I couldn’t help but hear that tiny little violin playing while reading these first-world sob stories about people losing money by buying Facebook stock:
Some blame themselves for embracing the hype over a company whose underlying value likely didn’t merit the price at which it went public. But many accuse Facebook and its underwriting banks of setting the price too high and for trying to sell too many shares.
Others are pointing fingers at the Nasdaq stock market for botching buy and sell orders on opening day. Or they’re angry over brokers who pushed them to buy.
In fact, the article serves as a pretty good guide of now NOT to invest, and how to blame everyone but yourself for your own money mistakes. Let’s take a look:
- Don’t invest in individual stocks, including Facebook (FB). It’s fun to play around with picking stocks, but it should be done with spending money (i.e. money you’d use for gambling at a casino), not investment money. Trying to beat the stock market is gambling. Instead, invest in low-cost index funds.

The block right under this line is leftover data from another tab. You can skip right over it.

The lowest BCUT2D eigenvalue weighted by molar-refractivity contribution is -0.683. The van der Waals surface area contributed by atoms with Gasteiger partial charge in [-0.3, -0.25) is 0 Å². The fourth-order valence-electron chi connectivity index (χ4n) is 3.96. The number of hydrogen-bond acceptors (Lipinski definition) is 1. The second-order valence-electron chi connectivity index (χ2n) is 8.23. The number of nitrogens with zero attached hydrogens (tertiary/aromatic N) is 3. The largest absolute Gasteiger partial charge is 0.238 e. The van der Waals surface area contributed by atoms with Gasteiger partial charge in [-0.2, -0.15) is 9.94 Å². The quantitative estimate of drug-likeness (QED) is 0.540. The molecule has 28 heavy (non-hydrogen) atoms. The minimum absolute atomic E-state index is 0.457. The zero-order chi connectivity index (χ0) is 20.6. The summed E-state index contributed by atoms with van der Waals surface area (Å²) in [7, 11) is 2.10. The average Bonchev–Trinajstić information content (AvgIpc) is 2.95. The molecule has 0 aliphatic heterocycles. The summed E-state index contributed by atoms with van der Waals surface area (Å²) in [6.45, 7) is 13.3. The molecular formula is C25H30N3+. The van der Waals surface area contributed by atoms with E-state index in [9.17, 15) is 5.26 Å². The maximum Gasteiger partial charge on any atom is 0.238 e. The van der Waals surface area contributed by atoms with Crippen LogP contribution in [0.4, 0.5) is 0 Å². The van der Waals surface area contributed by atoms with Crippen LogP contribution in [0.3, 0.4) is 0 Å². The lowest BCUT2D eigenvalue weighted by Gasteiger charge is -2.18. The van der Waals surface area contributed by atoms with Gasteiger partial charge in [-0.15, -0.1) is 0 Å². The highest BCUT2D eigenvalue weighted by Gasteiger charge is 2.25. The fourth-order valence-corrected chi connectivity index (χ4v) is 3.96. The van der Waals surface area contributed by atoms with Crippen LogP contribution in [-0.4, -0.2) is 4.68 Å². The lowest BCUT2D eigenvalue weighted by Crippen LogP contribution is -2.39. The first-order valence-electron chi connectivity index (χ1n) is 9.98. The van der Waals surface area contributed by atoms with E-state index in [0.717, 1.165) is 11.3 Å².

- Don’t fall victim to emotions, especially FOMO (Fear Of Missing Out), when it comes to your money.
- Don’t pay someone to manage your money, since their motivations aren’t aligned with yours. Unless you want to pay me to manage your money. I’d be glad to do that for you, skimming 1% off the top.